holsthousezoom      By Simon Brackenborough

Since its release in 1982, The Snowman has become a much-loved Christmas classic. If you’re a Brit under the age of 40, there’s a good chance this film was an annual television tradition in your childhood, as it was in mine. Its story, of a Snowman who takes a boy on a magical flight to meet Santa Claus, is charming and poignant. And unusually, it is told without dialogue – through animation and music alone.

The score for The Snowman was composed by Howard Blake, and in a long career it has become his most famous work. Its musical icon is the centrepiece song for boy soprano, Walking In The Air. 

The film is based on a children’s book by Raymond Briggs. The soft and warmly atmospheric animation style which lends it such charm is modelled on his illustrations. But interestingly, the original was not a Christmas story at all. Instead of a trip to meet Santa Claus, it featured only a short flight to Brighton pier. Briggs’ idea was to gently introduce children to mortality, as the Snowman is shown to have melted away at the very end.

It might seem strange then to adapt this story for Christmas – the season of Jesus’ birth. But in doing so, this story acquires new shades of meaning, drawing on a different kind of childhood loss.

The Snowman taps into a common theme among Christmas tales, both sacred and secular – that in the dark skies of a winter night, magic can happen. The star of Bethlehem, the angel Gabriel, Santa Claus in his sleigh: these are all miracles invoked in our festive traditions, and they enchant young children.

And there too, above our deep and dreamless sleep, we hope it might start to snow. It is this most longed-for Christmas promise – one so rarely fulfilled in the south of England, anyway – that forms the introduction to The Snowman. We see sweeping vistas of white countryside, and the Walking In The Air theme is foreshadowed on piano and strings – wistful, melancholy and mysterious.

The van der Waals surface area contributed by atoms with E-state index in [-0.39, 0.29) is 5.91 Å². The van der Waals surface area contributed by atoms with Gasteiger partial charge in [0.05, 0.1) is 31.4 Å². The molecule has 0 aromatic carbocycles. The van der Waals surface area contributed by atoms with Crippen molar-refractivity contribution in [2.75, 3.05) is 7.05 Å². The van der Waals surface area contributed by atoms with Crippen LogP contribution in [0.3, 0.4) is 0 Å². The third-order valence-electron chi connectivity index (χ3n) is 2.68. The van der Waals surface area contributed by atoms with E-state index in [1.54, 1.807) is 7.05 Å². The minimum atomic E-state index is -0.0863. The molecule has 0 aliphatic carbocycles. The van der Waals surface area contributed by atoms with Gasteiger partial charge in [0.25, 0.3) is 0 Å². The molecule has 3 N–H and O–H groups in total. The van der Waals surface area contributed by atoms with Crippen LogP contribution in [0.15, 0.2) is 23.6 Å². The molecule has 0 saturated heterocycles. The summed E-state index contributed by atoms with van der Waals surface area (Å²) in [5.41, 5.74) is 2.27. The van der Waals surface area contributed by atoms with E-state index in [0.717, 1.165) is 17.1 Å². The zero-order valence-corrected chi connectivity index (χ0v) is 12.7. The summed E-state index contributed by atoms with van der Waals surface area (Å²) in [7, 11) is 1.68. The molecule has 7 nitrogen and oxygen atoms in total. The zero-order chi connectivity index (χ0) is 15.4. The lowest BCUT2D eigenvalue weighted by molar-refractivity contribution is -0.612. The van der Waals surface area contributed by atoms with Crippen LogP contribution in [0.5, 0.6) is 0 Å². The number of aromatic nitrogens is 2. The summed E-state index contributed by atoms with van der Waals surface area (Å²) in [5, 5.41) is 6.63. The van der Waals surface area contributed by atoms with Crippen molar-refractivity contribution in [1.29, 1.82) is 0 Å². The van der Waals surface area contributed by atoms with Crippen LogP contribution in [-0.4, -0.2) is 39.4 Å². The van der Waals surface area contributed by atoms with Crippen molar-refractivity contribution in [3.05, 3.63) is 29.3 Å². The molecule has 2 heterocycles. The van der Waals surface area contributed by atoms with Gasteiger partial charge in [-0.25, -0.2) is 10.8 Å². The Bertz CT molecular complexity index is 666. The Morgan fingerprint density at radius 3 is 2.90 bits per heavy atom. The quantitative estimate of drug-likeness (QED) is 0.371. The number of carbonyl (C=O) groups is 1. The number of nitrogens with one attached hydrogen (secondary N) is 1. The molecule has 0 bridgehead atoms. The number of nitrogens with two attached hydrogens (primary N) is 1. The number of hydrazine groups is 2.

For most of its first half, the film has a gently playful tone. At his rural house, the boy and his magical Snowman engage in a series of nocturnal hijinks, and the score tracks their actions with nimbleness and witty touches. We see the Snowman swap his nose for various pieces of fruit, and hear a strain of the song Oranges And Lemons. As he sneezes, the orchestra lets out a cacophonous splurge of sound.

These episodes lull you into what seems to be a whimsical tale of childish misbehaviour, played out with familiar modern objects – a set of dentures, a TV, a motorbike. But all along, it has another magical card up its sleeve.

As it happens, The Snowman was released in the same year as Steven Spielberg’s E.T. The Extra-Terrestrial. Both are tales of boys with an otherworldly friend who gives them the ability to fly. And both set the moment of flight to memorable music. John Williams’ score for E.T. marks take-off with a theme of triumphant exhilaration, soaring higher and higher.

Blake’s flight, however, is very different. As the Snowman takes the boy’s hand and leads him running through the garden, a striking series of upward flourishes in the orchestra alert us that something amazing is about to happen. But when they start to fly, the music falls away to a high tremolo note in the strings. There is an eerie calm as Walking In The Air begins, underpinned by dark notes in the bass, and icy violins above.

This flying sequence suspends the rhythm of the story in stillness. The music comes to the fore now, with the fresh sound of a human voice and a glacial grandeur. Beautifully crafted animation shows unfolding views of winter scenery in continuous snowfall.

Perhaps it is appropriate that the origin of this enchanting song is a story of very adult disillusionment. Blake has described how, some time before The Snowman’s commission, he had become ill through overwork and exhaustion. On doctor’s advice he took up meditation, and decided to have a break in Cornwall. It was there on a beach one day that this melody ‘of perfect innocence’ came to him.

Meditation teaches us to be in the moment, rather than toiling towards distant goals. Similarly, Walking In The Air is about the purity of experience in the present tense. Only here are the boy’s thoughts given voice, suggesting a newly enhanced state of being. Meanwhile the lyrics – also written by Blake – are a stream of consciousness, affirming the act of flying and the sights they can see.

Far across the world